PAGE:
Misinformation – detrimental reliance
Mrs E was a member of the NHS Pension Scheme (the Scheme). Between October 1997 and March 2009, Mrs E accrued membership within the 1995 section of the Scheme. Following a five-year break in membership, Mrs E re- joined both the NHS and the Scheme and was told that future membership would accrue within the 2008 section.
In May 2016, NHS Business Services Authority (NHS BSA) wrote to Mrs E and confirmed that, as she had returned to work following employment within the public sector, she qualified for protection in the 1995 section. Between May 2016 and December 2017, Mrs E was repeatedly told that she was a protected member of the 1995 section of the Scheme and so could access her benefits at age 60 without reduction.
On 18 December 2017, Mrs E retired (aged 60 years 5 months) and applied for her benefits. On 5 February 2018, NHS BSA wrote to Mrs E and said she was not eligible for protection in the 1995 Scheme, so any benefits accrued after March 2009 would be reduced with reference to a normal pension age of 65.
NHS BSA accepted that it had incorrectly told Mrs E that she was a protected member of the 1995 section. It agreed that it had repeated this information on several occasions and made an offer of £500 to resolve the complaint.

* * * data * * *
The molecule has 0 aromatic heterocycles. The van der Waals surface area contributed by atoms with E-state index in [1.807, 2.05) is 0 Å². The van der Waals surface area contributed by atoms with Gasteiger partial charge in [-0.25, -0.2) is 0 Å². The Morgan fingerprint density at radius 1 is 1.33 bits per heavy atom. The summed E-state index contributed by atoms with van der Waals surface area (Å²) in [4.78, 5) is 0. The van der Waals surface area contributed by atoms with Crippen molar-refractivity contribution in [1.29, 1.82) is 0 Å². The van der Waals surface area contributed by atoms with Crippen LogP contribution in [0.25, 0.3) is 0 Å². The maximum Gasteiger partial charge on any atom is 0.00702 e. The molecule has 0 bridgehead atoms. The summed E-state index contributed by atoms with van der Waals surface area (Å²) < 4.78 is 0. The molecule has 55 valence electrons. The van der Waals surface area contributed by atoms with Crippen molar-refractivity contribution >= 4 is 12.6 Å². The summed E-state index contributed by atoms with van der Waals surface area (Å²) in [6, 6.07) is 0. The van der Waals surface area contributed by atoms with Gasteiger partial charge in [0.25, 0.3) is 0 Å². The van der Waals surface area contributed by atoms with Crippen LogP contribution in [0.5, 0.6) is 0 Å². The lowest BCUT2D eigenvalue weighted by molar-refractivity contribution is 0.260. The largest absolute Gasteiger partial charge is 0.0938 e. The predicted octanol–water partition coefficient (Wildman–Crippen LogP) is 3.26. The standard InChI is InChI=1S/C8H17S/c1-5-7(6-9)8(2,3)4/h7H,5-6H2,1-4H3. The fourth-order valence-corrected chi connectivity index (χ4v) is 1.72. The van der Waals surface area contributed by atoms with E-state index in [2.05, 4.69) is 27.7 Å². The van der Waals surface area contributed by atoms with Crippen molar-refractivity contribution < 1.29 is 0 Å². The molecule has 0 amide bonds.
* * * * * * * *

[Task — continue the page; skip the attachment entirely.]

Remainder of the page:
Mrs E said that she relied on the incorrect information when making her decision to retire. She explained that she has two daughters who live in Australia and her husband is 10 years older than her. She said that her intention in retirement was to spend extended periods with her children and spend more time with her elderly parents. When asked whether she had considered deferring her benefits until her 65th birthday, Mrs E said that she had already retired by the time she was given the correct information and she could not defer her benefits as she would not have been able to meet her expenses with just the 1995 section benefits.
Mrs E’s complaint was considered by an Adjudicator. The conclusion was that Mrs E would have to successfully argue that there was a causal link between the receipt of the incorrect information and her decision to retire. Although Mrs E said that she would have altered her plans if given the correct information, she did not argue that she would have remained in work past her retirement date. In addition, it was clear that Mrs E wanted to prioritise spending time with her family. The Adjudicator did not believe there was sufficient evidence to conclude, on the balance of probability, that Mrs E would not have retired had she known of the correct benefits.
The Adjudicator also said that a complainant is expected to mitigate any potential losses. The Adjudicator concluded that as Mrs E did not attempt to return to work, she could not argue that she would have remained in work had she been given the correct information from the outset.
However, the Adjudicator did not agree that NHS BSA’s offer of £500 in recognition of the distress and inconvenience caused was appropriate. The Adjudicator said that the maladministration occurred on several occasions and lasted over a long period. Furthermore, the Adjudicator felt NHS BSA was slow to correct the error. As a result, the Adjudicator was of the opinion that the distress and inconvenience was serious and £1,000 should be paid in recognition of this.
Both parties agreed with the Adjudicator’s Opinion.
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